Thanks to our friend, Jane Handel, who brought us a big basket of apricots from her tree when she visited for dinner last night, we now have 4 pints of apricot jam all put up and ready to eat (well, we actually have three and a half jars left — we ate quite a lot of it for breakfast today). Just peel fruit, remove the seeds, cut into small chunks and cook in a heavy bottomed pan with about 1 cup of sugar for every two pounds of fruit for 45 - 60 minutes. Place cooked fruit into sterilized canning jars and follow manufacturers (or other) canning instructions. Nothing could be easier!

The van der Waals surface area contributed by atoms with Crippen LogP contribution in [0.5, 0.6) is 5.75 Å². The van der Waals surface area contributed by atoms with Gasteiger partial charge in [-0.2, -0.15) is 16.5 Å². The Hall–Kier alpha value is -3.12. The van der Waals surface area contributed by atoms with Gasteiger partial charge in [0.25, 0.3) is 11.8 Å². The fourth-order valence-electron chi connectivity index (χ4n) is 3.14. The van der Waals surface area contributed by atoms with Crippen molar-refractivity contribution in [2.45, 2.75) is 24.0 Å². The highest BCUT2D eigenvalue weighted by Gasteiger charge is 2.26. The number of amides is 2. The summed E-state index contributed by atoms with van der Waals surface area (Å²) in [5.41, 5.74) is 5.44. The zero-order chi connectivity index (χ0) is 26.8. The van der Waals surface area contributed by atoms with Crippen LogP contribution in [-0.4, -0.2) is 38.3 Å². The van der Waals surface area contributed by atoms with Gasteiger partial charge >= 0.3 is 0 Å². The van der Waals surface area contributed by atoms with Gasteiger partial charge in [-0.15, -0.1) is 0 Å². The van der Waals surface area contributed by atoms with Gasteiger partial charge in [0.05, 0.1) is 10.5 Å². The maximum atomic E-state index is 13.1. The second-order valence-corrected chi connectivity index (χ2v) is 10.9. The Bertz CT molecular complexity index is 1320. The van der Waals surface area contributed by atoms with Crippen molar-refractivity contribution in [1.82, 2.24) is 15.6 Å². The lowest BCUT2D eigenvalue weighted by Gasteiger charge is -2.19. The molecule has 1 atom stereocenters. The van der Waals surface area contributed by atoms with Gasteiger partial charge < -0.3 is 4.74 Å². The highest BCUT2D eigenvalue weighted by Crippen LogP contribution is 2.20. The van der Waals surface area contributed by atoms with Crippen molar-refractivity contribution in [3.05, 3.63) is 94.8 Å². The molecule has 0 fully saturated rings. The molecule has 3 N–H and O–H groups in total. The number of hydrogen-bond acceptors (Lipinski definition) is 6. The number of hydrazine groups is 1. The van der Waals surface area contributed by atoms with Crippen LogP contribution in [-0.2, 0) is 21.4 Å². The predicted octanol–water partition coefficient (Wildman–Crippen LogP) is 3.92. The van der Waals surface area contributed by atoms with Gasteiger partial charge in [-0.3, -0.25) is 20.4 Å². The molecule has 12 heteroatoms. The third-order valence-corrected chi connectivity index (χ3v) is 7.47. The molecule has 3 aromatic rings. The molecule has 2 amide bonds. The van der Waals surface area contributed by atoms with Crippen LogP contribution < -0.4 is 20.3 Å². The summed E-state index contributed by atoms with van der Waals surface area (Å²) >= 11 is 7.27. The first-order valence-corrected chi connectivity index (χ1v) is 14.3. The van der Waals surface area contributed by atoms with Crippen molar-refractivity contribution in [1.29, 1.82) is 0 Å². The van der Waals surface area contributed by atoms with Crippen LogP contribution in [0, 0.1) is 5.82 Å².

We have good friends here for the weekend to celebrate Independence Day and for our third annual trip to the opening of the Santa Fe Opera, which took place last night. The Magic Flute started at 9pm and ended at midnight so we all slept in this morning but woke us famished, so I made a frittata from things we had on hand in the frig. I don't fuss over making frittatas at all and always use whatever is on hand -- they are so versatile you really can't go wrong.
Today's version is here: 8 large eggs 3/4 cup heavy cream Salt, pepper, and crushed red chile pepper to taste Two large handfuls of baby spinach, washed and spun dry 3/4 lb. mild Italian pork sausage (bulk, not links) 6 to 8 oven roasted tomatoes, chopped (see previous post for recipe) 8 ounces crumbed feta cheese